"Fan-tas-tic": Using music to teach English in Cambodia

Senior Producer, BBC Learning English

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Cambodian students singing along to an English Is Fun programme.

"Fan-tas-tic!"

A new word has caught on in the classroom.

Around 40 teenage Cambodian students sit at their fixed wooden desks, listening and singing along to a new series of the radio programme English Is Fun.

"How's it going today? Fantastic!" they sing-come-yell in unison with the singer, clearly enjoying this way of learning.

And it's a relief. Using music to teach English is still something very new in Cambodian state schools and it's taken seven months to put the series together, scripting, pre-testing and evaluating along the way.

I work for BBC Learning English and since 2010 we have partnered with BBC Media Action to produce three series of English Is Fun, 120 programmes in all and funded by The Nippon Foundation of Japan. They are designed to help Cambodian students with their English speaking and listening skills in an engaging and interactive way, using songs, quizzes, pronunciation sections and the voices of native speakers of English.

There is also a storyline which follows Cambodian schoolgirl Devi and her friends as they journey through rice fields and jungles on a quest to open a mysteriously carved box. They are helped by their talkative buddy Mr Parrot, who finds love on the journey.

The English Is Fun textbook.

These programmes help meet a dire need for teaching materials in Cambodian schools, which are seriously underfunded. Of course things have come a long way from the Khmer Rouge period (1975-1979) during which all schools were closed and many teachers persecuted or killed. These days, teachers suffer from poor pay and most schools have no electricity or running water.

With English Is Fun, teachers tune in to the radio programme at an assigned time and listen and interact together with the students. They then do a series of follow-up games and activities so students practise what they have learned.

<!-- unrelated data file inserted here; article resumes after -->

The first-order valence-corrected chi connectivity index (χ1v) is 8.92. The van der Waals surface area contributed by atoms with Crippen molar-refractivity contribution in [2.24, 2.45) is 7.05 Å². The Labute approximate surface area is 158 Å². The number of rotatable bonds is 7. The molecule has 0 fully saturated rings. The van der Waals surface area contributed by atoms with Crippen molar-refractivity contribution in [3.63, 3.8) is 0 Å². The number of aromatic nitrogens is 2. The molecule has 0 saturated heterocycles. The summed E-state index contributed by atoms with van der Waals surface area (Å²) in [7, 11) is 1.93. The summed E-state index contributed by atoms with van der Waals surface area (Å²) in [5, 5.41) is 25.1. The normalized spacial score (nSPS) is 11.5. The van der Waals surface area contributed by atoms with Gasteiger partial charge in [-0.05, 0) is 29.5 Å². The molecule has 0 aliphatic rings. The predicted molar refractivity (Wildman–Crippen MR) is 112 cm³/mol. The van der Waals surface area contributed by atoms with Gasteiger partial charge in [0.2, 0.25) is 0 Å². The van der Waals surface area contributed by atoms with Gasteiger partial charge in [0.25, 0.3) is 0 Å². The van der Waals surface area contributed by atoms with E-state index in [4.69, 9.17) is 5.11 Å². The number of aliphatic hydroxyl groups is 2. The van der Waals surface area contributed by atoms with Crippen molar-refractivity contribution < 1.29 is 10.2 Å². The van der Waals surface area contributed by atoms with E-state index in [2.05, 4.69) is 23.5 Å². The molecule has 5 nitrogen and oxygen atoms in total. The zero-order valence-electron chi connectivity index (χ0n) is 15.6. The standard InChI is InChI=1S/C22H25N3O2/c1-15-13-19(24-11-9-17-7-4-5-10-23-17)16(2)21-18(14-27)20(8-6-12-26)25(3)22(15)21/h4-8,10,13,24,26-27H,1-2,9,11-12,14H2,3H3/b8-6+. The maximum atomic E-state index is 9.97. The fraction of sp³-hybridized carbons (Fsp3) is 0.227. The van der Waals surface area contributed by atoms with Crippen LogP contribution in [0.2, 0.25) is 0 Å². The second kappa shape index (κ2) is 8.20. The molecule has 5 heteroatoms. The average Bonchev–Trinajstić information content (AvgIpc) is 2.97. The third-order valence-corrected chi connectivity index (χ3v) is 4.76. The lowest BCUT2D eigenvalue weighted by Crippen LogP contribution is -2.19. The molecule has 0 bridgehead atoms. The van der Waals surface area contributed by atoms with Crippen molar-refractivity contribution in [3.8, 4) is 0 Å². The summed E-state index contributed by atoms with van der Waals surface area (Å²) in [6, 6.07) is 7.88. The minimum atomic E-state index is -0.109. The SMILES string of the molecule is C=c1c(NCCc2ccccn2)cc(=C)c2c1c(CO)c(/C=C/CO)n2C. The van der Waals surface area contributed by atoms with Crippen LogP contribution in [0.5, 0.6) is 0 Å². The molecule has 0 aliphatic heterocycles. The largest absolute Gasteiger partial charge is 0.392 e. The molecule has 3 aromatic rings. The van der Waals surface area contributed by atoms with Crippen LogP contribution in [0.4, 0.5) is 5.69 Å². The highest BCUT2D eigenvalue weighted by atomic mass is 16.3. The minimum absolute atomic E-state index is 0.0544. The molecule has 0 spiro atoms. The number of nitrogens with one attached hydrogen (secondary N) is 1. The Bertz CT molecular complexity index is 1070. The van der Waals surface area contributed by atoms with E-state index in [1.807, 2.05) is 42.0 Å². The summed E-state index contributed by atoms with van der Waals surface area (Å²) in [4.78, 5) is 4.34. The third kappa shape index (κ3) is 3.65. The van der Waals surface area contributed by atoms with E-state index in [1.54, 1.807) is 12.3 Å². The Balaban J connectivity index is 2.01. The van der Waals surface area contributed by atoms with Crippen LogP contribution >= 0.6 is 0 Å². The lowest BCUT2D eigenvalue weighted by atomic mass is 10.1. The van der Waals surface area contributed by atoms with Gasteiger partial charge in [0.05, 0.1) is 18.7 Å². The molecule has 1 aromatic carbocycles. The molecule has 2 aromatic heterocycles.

It’s a model that seems to be working. One of our stakeholders, the Cambodian Ministry of Education, Youth and Sport conducted an assessment of speaking and listening skills, comparing students who were using the programme with students who are not. Their figures show English Is Fun students performed an average of three times better in speaking tests and four times better in listening tests.

We've been working with the ministry to ensure our programmes mirror the state curriculum for English, and are also culturally appropriate. We’ve also been working with ESC "Kizuna", the non-governmental-organization, who are responsible for implementing the school side of the project, and producing textbooks to accompany the radio programmes.


For me, the best part about this project has been this spirit of working together. By bringing together two BBC departments, three talented young Cambodian producers and scores of teachers, ministry officials and our Japanese donors and partners, I think we have crafted something that can help inspire students now and for years to come.

The next practical step is to get these programmes made part of the state syllabus nationwide, so every Cambodian student going through school grades 7, 8 and 9 would use them.

If we can achieve that, it really would be "fantastic."

The new series of English is Fun started on Monday 8 October and is broadcast nationwide in Cambodia on AM on three local FM stations.

Related links

BBC Learning English

The Nippon Foundation

Elsewhere on BBC Media Action:

Our work in Cambodia

Go back to BBC Media Action

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